Procedure: Serum samples were collected from patients (5 ml) and stored at -70 o C. Test for liver functions, serological tests for HBsAg (Ranbaxy Diagnostics, England), anti-HBe (General biological, Taiwan), HBeAg (General biological, Taiwan), Anti-HbcIgG (Radim diagnostic, Rome, Italy), HBV DNA and HBV viral load were assessed at base line for inclusion of patients. Ultrasonography (USG) of the abdomen was also done to look for liver size and echotexture, spleen size portal vein in indicated patients. The patients were randomly assigned to receive either Hepsara (adefovir-10 mg) or Lamivir (lamivudine-100 mg) daily for a period of 6 months (provided free from Ranbaxy). At the end of 6 months of therapy, those who continued to have a high viral DNA load continued to receive therapy for a period of one year. Those who became e antigen negative or DNA negative with either of the therapy were kept on follow up to ascertain sustained virological response.

Histological analysis: Liver biopsy was done in all patients to assess severity of disease before the start of therapy and at the end of 6 months and assessed by a single independent histopathologist who was blinded with respect to patient identity, treatment assignment, laboratory data, and date of biopsy specimen. The biopsy specimens were scored according to the original criteria of Knodell histological activity index (HAI) [13] .

Extraction of DNA from serum & polymerase chain reaction (PCR): HBV DNA was extracted from serum by using the standard phenol chloroform method. Detection of HBV DNA was carried out using primers as described earlier with slight modification [14] to amplify part of the surface gene (nucleotide position 425 to position 840). PCR was carried out in 0.5 ml reaction tube, each containing 6.7 mM MgCl 2 , all four deoxynucleotides at 1.1 mM each, 20 pmol of each primer, and 1U of  Thermus aquaticus Scientific Name Search  polymerase and 2 μl of sample DNA in a final volume of 50 μl. PCR was done in a 50 μl reaction mixture in thermocycler and amplification reaction carried out in 40 cycles at 94 o C for 1 min, 53 o C for 1 min and 72 o C for 1 min, with a 10 min extension step at 72 o C at the end; 10 μl of the reaction mixture was analysed by electrophoresis in 2 per cent agarose gel that was stained with ethidium bromide and examined under UV light to detect an amplicon size of 416 base pair.

Viral load estimation of hepatitis B, by real time PCR: Hepatitis B viral load estimations was performed by real time PCR (RT-PCR) method with the help of a Light Cycler instrument (Corbet Research, Australia) using Geno Sen's HBV Real time PCR kit (Genome Diagnostic, India) according to the manufacturer's instruction. The number of viral copies per ml was estimated against different standards.

Statistical analysis: Statistical analysis was performed using SPSS (Statistical Package for Social Sciences), for Windows, release 11.00., standard version, (copyright SPSS Inc., 2001). Qualitative values were correlated with Chi-square or Fisher exact tests. P < 0.05 (two-tailed) was considered statistically significant. HBV DNA levels are expressed as logarithmic scales. Quantitative values are expressed as means and ranges, and were compared using the Student's t-test or the Mann- Whitney non-parametric U test. Kaplan-Meier estimates and log-rank analyses were used to identify factors associated with the time to HBeAg seroconversion and test for the comparison of median values of two independent groups.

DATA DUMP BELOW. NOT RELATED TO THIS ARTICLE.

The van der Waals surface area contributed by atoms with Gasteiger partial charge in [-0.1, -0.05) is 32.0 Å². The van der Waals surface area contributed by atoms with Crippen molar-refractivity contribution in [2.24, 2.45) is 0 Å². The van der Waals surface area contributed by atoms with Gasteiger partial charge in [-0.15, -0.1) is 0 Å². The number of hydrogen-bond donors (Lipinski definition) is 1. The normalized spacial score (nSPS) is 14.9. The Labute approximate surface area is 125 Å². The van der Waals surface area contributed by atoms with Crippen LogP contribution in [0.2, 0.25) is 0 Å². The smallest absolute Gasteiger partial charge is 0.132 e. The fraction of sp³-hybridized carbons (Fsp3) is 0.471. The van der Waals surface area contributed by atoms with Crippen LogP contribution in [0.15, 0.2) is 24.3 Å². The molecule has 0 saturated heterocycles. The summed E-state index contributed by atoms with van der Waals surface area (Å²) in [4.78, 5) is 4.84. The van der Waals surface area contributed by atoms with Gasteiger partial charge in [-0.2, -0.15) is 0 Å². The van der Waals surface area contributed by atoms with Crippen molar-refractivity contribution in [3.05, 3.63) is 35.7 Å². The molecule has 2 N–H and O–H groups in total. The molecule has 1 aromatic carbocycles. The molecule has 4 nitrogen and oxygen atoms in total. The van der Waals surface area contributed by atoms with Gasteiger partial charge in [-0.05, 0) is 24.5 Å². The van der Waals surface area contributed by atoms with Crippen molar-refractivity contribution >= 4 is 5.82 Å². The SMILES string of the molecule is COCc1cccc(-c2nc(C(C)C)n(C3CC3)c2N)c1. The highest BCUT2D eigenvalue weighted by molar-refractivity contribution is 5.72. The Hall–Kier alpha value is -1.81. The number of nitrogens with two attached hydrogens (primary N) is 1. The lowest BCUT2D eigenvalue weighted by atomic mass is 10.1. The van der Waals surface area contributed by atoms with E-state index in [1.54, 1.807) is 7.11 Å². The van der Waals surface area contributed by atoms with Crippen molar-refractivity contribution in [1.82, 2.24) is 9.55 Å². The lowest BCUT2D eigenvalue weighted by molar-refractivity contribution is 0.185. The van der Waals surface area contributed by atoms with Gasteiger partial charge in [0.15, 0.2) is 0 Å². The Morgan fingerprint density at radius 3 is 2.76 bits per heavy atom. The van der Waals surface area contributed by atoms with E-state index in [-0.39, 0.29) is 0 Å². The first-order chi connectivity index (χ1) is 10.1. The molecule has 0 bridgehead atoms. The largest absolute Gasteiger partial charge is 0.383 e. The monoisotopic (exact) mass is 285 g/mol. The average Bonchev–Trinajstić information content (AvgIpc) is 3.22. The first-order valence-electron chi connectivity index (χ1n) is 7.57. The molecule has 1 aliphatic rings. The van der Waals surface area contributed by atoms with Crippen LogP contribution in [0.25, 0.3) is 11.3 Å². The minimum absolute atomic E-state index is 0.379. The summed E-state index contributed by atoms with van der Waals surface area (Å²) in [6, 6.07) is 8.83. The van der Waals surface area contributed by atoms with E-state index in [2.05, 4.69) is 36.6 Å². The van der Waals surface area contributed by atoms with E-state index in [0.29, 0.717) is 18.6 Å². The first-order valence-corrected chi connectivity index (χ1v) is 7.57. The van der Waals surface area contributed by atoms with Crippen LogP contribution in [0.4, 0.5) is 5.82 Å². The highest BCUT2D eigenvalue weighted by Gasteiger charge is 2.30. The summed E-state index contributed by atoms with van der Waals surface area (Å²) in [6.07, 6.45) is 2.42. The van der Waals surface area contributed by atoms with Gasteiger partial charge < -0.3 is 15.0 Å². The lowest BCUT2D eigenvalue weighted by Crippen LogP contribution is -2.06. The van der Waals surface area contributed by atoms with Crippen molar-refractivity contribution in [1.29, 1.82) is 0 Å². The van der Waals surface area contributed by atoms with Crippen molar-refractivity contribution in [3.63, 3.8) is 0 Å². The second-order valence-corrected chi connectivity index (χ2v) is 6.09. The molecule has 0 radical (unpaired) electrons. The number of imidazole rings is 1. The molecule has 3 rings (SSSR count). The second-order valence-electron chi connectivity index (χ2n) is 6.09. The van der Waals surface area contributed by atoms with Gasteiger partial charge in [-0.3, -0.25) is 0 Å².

Results Top

A total of 670 patients were screened during the study period, of whom 30 patients were selected and randomized in 1: 1 ratio for the lamivudine and adefovir arm after fulfilling the inclusion and exclusion criteria. For the histological assessments, paired liver biopsies were evaluated in both the group. Both the treatments groups were compared with respect to baseline demographics and disease characteristics [Table 1],[Table 2]. Overall, there were 21 males and 9 females and the mean age was 27.53 ± 8.67 (18-60 yr). The two groups were comparable with respect to age and sex distribution. All the patients in both the groups completed the 24 wk of therapy.
Table 1 :Characteristics of patients with chronic hepatitis B sequentially treated with lamivudine and adefovir

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Table 2 :Loss of HBeAg, serum HBV DNA and ALT elevations after therapy

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There was a significant reduction in the serum ALT levels in both the adefovir and the lamivudine groups after treatment for 6 months (P<0.0001) [Table 1]. There was no significant difference in the total serum bilirubin, serum albumin, ALP and prothrombin time before and after treatment in both the groups. The blood urea, serum creatinine remained normal at the end of 6 months of treatment.